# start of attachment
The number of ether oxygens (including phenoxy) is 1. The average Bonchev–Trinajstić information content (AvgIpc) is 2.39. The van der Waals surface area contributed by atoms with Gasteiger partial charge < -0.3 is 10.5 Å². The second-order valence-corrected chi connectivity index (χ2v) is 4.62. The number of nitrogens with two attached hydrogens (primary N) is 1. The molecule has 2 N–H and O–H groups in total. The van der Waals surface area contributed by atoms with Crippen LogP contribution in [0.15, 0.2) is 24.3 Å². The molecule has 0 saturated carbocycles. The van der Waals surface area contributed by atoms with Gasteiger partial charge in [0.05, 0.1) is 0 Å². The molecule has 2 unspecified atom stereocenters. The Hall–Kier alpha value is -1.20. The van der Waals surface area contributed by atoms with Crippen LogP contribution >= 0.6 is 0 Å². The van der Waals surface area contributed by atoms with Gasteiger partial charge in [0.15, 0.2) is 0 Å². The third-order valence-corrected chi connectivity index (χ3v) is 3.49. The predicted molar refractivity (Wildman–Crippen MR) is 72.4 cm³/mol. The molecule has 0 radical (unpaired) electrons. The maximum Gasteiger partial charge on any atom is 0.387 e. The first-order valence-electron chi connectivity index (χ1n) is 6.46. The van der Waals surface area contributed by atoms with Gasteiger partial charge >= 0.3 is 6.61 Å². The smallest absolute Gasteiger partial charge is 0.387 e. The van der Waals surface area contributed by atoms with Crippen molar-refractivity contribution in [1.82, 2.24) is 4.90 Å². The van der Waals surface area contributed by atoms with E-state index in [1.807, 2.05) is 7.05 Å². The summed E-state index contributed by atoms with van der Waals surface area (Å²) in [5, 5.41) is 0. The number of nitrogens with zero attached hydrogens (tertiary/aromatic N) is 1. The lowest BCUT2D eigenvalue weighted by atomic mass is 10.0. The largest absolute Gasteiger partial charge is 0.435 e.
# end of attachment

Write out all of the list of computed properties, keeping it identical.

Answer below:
The number of ether oxygens (including phenoxy) is 1. The average Bonchev–Trinajstić information content (AvgIpc) is 2.39. The van der Waals surface area contributed by atoms with Gasteiger partial charge < -0.3 is 10.5 Å². The second-order valence-corrected chi connectivity index (χ2v) is 4.62. The number of nitrogens with two attached hydrogens (primary N) is 1. The molecule has 2 N–H and O–H groups in total. The van der Waals surface area contributed by atoms with Crippen LogP contribution in [0.15, 0.2) is 24.3 Å². The molecule has 0 saturated carbocycles. The van der Waals surface area contributed by atoms with Gasteiger partial charge in [0.05, 0.1) is 0 Å². The molecule has 2 unspecified atom stereocenters. The Hall–Kier alpha value is -1.20. The van der Waals surface area contributed by atoms with Crippen LogP contribution >= 0.6 is 0 Å². The van der Waals surface area contributed by atoms with Gasteiger partial charge in [0.15, 0.2) is 0 Å². The third-order valence-corrected chi connectivity index (χ3v) is 3.49. The predicted molar refractivity (Wildman–Crippen MR) is 72.4 cm³/mol. The molecule has 0 radical (unpaired) electrons. The maximum Gasteiger partial charge on any atom is 0.387 e. The first-order valence-electron chi connectivity index (χ1n) is 6.46. The van der Waals surface area contributed by atoms with Gasteiger partial charge >= 0.3 is 6.61 Å². The smallest absolute Gasteiger partial charge is 0.387 e. The van der Waals surface area contributed by atoms with Crippen molar-refractivity contribution in [1.82, 2.24) is 4.90 Å². The van der Waals surface area contributed by atoms with E-state index in [1.807, 2.05) is 7.05 Å². The summed E-state index contributed by atoms with van der Waals surface area (Å²) in [5, 5.41) is 0. The number of nitrogens with zero attached hydrogens (tertiary/aromatic N) is 1. The lowest BCUT2D eigenvalue weighted by atomic mass is 10.0. The largest absolute Gasteiger partial charge is 0.435 e.